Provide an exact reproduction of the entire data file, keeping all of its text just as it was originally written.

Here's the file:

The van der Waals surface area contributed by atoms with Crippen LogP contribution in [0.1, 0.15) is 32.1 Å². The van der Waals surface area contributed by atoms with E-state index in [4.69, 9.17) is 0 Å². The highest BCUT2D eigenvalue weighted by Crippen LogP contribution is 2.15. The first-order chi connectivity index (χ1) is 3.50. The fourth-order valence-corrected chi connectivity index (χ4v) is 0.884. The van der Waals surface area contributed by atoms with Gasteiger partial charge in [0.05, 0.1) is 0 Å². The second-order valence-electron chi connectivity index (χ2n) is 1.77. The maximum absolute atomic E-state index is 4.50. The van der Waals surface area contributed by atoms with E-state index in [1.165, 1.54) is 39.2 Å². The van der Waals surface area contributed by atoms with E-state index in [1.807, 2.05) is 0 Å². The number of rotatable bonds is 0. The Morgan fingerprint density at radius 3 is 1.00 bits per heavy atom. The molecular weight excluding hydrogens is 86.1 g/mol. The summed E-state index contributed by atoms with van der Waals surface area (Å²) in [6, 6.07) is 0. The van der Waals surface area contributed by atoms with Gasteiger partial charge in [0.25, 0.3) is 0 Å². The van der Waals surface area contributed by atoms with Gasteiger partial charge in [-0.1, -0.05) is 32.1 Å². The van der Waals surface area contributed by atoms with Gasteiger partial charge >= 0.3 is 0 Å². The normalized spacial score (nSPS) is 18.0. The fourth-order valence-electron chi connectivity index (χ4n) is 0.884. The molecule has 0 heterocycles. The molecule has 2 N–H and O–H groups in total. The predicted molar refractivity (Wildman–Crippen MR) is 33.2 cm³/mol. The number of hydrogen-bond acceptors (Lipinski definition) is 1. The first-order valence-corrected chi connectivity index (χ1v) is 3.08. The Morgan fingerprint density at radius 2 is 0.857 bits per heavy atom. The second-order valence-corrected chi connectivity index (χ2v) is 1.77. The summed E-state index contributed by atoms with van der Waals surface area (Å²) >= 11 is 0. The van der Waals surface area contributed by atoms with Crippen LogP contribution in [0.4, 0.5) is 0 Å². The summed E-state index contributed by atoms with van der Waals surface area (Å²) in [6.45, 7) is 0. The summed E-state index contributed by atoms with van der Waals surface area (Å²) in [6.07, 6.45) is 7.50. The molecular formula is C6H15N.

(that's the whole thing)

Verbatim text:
The van der Waals surface area contributed by atoms with Crippen LogP contribution in [0.1, 0.15) is 32.1 Å². The van der Waals surface area contributed by atoms with E-state index in [4.69, 9.17) is 0 Å². The highest BCUT2D eigenvalue weighted by Crippen LogP contribution is 2.15. The first-order chi connectivity index (χ1) is 3.50. The fourth-order valence-corrected chi connectivity index (χ4v) is 0.884. The van der Waals surface area contributed by atoms with Gasteiger partial charge in [0.05, 0.1) is 0 Å². The second-order valence-electron chi connectivity index (χ2n) is 1.77. The maximum absolute atomic E-state index is 4.50. The van der Waals surface area contributed by atoms with E-state index in [1.165, 1.54) is 39.2 Å². The van der Waals surface area contributed by atoms with E-state index in [1.807, 2.05) is 0 Å². The number of rotatable bonds is 0. The Morgan fingerprint density at radius 3 is 1.00 bits per heavy atom. The molecular weight excluding hydrogens is 86.1 g/mol. The summed E-state index contributed by atoms with van der Waals surface area (Å²) in [6, 6.07) is 0. The van der Waals surface area contributed by atoms with Gasteiger partial charge in [0.25, 0.3) is 0 Å². The van der Waals surface area contributed by atoms with Gasteiger partial charge in [-0.1, -0.05) is 32.1 Å². The van der Waals surface area contributed by atoms with Gasteiger partial charge >= 0.3 is 0 Å². The normalized spacial score (nSPS) is 18.0. The fourth-order valence-electron chi connectivity index (χ4n) is 0.884. The molecule has 0 heterocycles. The molecule has 2 N–H and O–H groups in total. The predicted molar refractivity (Wildman–Crippen MR) is 33.2 cm³/mol. The number of hydrogen-bond acceptors (Lipinski definition) is 1. The first-order valence-corrected chi connectivity index (χ1v) is 3.08. The Morgan fingerprint density at radius 2 is 0.857 bits per heavy atom. The second-order valence-corrected chi connectivity index (χ2v) is 1.77. The summed E-state index contributed by atoms with van der Waals surface area (Å²) >= 11 is 0. The van der Waals surface area contributed by atoms with Crippen LogP contribution in [0.4, 0.5) is 0 Å². The summed E-state index contributed by atoms with van der Waals surface area (Å²) in [6.45, 7) is 0. The summed E-state index contributed by atoms with van der Waals surface area (Å²) in [6.07, 6.45) is 7.50. The molecular formula is C6H15N.